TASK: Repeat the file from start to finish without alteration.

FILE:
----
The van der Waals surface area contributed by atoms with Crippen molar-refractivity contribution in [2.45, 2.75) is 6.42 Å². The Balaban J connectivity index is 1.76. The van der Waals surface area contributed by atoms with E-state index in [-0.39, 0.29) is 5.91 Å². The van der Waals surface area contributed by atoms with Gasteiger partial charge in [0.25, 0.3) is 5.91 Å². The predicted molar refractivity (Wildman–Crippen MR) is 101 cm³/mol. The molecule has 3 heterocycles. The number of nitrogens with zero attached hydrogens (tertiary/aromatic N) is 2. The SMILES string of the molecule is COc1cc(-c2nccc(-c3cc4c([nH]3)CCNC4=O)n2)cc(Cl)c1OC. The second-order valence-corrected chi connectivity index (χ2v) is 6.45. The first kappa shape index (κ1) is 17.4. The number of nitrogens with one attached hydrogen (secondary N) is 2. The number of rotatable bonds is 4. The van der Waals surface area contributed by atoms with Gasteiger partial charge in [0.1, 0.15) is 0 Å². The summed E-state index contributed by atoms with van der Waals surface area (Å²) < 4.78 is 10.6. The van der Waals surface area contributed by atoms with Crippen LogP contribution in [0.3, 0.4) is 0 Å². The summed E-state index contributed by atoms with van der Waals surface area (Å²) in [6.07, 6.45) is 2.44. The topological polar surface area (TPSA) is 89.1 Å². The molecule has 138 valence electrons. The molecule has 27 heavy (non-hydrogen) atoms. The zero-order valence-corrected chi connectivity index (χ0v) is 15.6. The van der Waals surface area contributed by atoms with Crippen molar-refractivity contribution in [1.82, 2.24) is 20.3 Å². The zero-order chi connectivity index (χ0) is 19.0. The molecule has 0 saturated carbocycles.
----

The van der Waals surface area contributed by atoms with Crippen molar-refractivity contribution in [2.45, 2.75) is 6.42 Å². The Balaban J connectivity index is 1.76. The van der Waals surface area contributed by atoms with E-state index in [-0.39, 0.29) is 5.91 Å². The van der Waals surface area contributed by atoms with Gasteiger partial charge in [0.25, 0.3) is 5.91 Å². The predicted molar refractivity (Wildman–Crippen MR) is 101 cm³/mol. The molecule has 3 heterocycles. The number of nitrogens with zero attached hydrogens (tertiary/aromatic N) is 2. The SMILES string of the molecule is COc1cc(-c2nccc(-c3cc4c([nH]3)CCNC4=O)n2)cc(Cl)c1OC. The second-order valence-corrected chi connectivity index (χ2v) is 6.45. The first kappa shape index (κ1) is 17.4. The number of nitrogens with one attached hydrogen (secondary N) is 2. The number of rotatable bonds is 4. The van der Waals surface area contributed by atoms with Gasteiger partial charge in [0.1, 0.15) is 0 Å². The summed E-state index contributed by atoms with van der Waals surface area (Å²) < 4.78 is 10.6. The van der Waals surface area contributed by atoms with Crippen LogP contribution in [0.3, 0.4) is 0 Å². The summed E-state index contributed by atoms with van der Waals surface area (Å²) in [6.07, 6.45) is 2.44. The topological polar surface area (TPSA) is 89.1 Å². The molecule has 138 valence electrons. The molecule has 27 heavy (non-hydrogen) atoms. The zero-order valence-corrected chi connectivity index (χ0v) is 15.6. The van der Waals surface area contributed by atoms with Crippen molar-refractivity contribution in [1.82, 2.24) is 20.3 Å². The zero-order chi connectivity index (χ0) is 19.0. The molecule has 0 saturated carbocycles.